The other day, we showed you derelict PCC No. 1009, off for a total rebuilding as part of Muni’s contract with Brookville Equipment. Five PCCs, all original Muni vehicles, are getting that complete restoration. Another 11 PCCs that have been partly restored are part of the contract as well, getting completely rewired.
In the past couple of weeks, two of those 11 cars changed places. Their paint schemes look different, but both represent a controversial company. Starting shortly before World War II, a company named National City Lines (NCL) started buying up privately owned streetcar systems around the country and converted them to buses. NCL was financed by giant companies that made buses, tires, and fuel. They were convicted of conspiracy charges in Federal court but got off with a slap on the wrist.
(It must be said that most streetcar infrastructure, including cars, track, and power systems, was completely shot at that time, and rising costs had deprived private system owners of the capital to rebuild, but that’s a separate story for another time.)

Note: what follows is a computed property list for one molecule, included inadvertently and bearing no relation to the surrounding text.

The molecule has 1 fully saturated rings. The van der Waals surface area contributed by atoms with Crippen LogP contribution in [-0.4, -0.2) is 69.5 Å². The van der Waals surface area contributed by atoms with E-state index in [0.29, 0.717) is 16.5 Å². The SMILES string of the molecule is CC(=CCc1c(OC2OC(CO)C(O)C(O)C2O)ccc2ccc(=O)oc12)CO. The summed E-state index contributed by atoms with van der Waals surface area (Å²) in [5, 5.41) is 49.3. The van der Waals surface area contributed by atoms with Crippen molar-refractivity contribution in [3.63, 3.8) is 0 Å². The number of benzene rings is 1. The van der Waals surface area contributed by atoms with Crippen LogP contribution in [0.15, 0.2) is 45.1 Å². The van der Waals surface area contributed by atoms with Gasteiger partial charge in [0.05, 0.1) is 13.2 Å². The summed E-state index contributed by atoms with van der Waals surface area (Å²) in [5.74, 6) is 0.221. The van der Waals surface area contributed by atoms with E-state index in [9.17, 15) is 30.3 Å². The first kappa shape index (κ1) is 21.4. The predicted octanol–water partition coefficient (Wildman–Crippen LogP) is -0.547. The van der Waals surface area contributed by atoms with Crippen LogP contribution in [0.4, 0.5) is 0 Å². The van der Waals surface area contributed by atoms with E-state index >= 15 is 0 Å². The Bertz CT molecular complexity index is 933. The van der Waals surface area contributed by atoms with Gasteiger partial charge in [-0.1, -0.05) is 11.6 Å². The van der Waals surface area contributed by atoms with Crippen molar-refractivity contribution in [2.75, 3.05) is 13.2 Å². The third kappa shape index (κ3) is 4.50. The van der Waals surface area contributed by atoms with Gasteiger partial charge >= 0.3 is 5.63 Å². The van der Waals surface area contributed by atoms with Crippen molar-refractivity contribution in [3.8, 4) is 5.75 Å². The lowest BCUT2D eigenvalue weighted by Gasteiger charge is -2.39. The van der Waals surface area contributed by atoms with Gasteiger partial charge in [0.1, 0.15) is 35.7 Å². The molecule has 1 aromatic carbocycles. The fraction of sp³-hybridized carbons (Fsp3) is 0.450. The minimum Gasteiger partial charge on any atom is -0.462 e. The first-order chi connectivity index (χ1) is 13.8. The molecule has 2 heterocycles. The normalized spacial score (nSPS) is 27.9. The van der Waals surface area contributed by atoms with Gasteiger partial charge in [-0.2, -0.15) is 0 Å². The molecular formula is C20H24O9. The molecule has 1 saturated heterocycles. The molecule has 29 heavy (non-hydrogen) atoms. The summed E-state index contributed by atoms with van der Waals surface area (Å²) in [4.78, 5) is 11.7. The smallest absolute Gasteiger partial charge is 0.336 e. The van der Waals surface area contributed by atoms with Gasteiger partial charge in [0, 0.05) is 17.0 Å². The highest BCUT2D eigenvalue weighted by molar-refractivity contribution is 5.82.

PCC No. 1080, back in San Francisco from the Pennsylvania contractor with new wiring, is painted in tribute to Los Angeles Transit Lines, renamed from Los Angeles Railway when NCL bought it in 1945. Unlike most of its other properties, though, NCL actually bought *new* streetcars in Los Angeles, identical to this body style, for its very busy Pico line in 1948.
This yellow green and white scheme was NCL’s standard. It was also applied to the operation they renamed El Paso City Lines, with streetcars that actually crossed the border into Juarez, Mexico. In the 1950s, though, these cars were repainted into a pea green and red scheme which is seen on Muni PCC No. 1073. This car recently left for Brookville for its rewiring. This leaves only three of the 1070-class streetcars operating in San Francisco, Nos. 1075, 1076, and 1077.
No. 1080 will soon enter testing, joining No. 1071 as the first rewired cars to return to San Francisco from Brookville. Muni is looking closely at the new door mechanisms in particular to ensure that the cars will hold up to heavy F-line service before accepting them from the contractor. No date is yet set for either 1071 or 1080 to enter passenger service.
National City Lines may not be a happy part of U.S. streetcar history, but it’s a significant part, and by next year we should see both examples of it on the streets of San Francisco.